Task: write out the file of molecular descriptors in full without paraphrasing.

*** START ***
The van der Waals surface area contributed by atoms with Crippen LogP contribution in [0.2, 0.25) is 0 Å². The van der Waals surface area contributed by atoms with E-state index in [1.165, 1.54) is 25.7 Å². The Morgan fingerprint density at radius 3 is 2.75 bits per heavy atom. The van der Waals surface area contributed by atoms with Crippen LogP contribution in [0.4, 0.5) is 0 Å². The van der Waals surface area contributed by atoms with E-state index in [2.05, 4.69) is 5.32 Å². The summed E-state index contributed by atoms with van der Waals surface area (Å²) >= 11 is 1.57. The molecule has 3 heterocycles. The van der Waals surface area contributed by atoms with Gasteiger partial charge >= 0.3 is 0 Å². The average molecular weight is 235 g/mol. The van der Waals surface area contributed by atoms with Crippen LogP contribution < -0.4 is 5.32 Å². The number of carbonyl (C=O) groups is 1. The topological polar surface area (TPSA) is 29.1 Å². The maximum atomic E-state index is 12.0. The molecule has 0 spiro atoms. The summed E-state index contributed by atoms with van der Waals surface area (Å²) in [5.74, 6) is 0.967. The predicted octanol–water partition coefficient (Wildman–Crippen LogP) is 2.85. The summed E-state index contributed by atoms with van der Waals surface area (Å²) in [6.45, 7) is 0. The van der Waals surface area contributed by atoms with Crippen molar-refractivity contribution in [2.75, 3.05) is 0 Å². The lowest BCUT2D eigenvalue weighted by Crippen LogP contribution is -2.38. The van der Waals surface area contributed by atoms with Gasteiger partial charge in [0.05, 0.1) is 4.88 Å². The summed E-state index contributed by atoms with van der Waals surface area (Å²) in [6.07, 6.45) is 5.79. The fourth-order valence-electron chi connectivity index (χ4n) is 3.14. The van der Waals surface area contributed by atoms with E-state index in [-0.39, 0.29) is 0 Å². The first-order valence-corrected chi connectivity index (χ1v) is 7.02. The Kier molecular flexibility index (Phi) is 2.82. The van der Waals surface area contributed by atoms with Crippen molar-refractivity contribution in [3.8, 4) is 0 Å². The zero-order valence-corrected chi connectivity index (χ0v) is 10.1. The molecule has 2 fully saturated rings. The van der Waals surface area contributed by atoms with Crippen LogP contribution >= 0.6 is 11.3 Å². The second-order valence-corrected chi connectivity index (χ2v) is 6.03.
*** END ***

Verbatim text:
The van der Waals surface area contributed by atoms with Crippen LogP contribution in [0.2, 0.25) is 0 Å². The van der Waals surface area contributed by atoms with E-state index in [1.165, 1.54) is 25.7 Å². The Morgan fingerprint density at radius 3 is 2.75 bits per heavy atom. The van der Waals surface area contributed by atoms with Crippen LogP contribution in [0.4, 0.5) is 0 Å². The van der Waals surface area contributed by atoms with E-state index in [2.05, 4.69) is 5.32 Å². The summed E-state index contributed by atoms with van der Waals surface area (Å²) >= 11 is 1.57. The molecule has 3 heterocycles. The van der Waals surface area contributed by atoms with Gasteiger partial charge >= 0.3 is 0 Å². The average molecular weight is 235 g/mol. The van der Waals surface area contributed by atoms with Crippen LogP contribution < -0.4 is 5.32 Å². The number of carbonyl (C=O) groups is 1. The topological polar surface area (TPSA) is 29.1 Å². The maximum atomic E-state index is 12.0. The molecule has 0 spiro atoms. The summed E-state index contributed by atoms with van der Waals surface area (Å²) in [5.74, 6) is 0.967. The predicted octanol–water partition coefficient (Wildman–Crippen LogP) is 2.85. The summed E-state index contributed by atoms with van der Waals surface area (Å²) in [6.45, 7) is 0. The van der Waals surface area contributed by atoms with Crippen molar-refractivity contribution in [2.75, 3.05) is 0 Å². The lowest BCUT2D eigenvalue weighted by Crippen LogP contribution is -2.38. The van der Waals surface area contributed by atoms with Gasteiger partial charge in [0.05, 0.1) is 4.88 Å². The summed E-state index contributed by atoms with van der Waals surface area (Å²) in [6.07, 6.45) is 5.79. The fourth-order valence-electron chi connectivity index (χ4n) is 3.14. The van der Waals surface area contributed by atoms with E-state index in [-0.39, 0.29) is 0 Å². The first-order valence-corrected chi connectivity index (χ1v) is 7.02. The Kier molecular flexibility index (Phi) is 2.82. The van der Waals surface area contributed by atoms with Crippen molar-refractivity contribution in [3.8, 4) is 0 Å². The zero-order valence-corrected chi connectivity index (χ0v) is 10.1. The molecule has 2 fully saturated rings. The van der Waals surface area contributed by atoms with Crippen LogP contribution >= 0.6 is 11.3 Å². The second-order valence-corrected chi connectivity index (χ2v) is 6.03.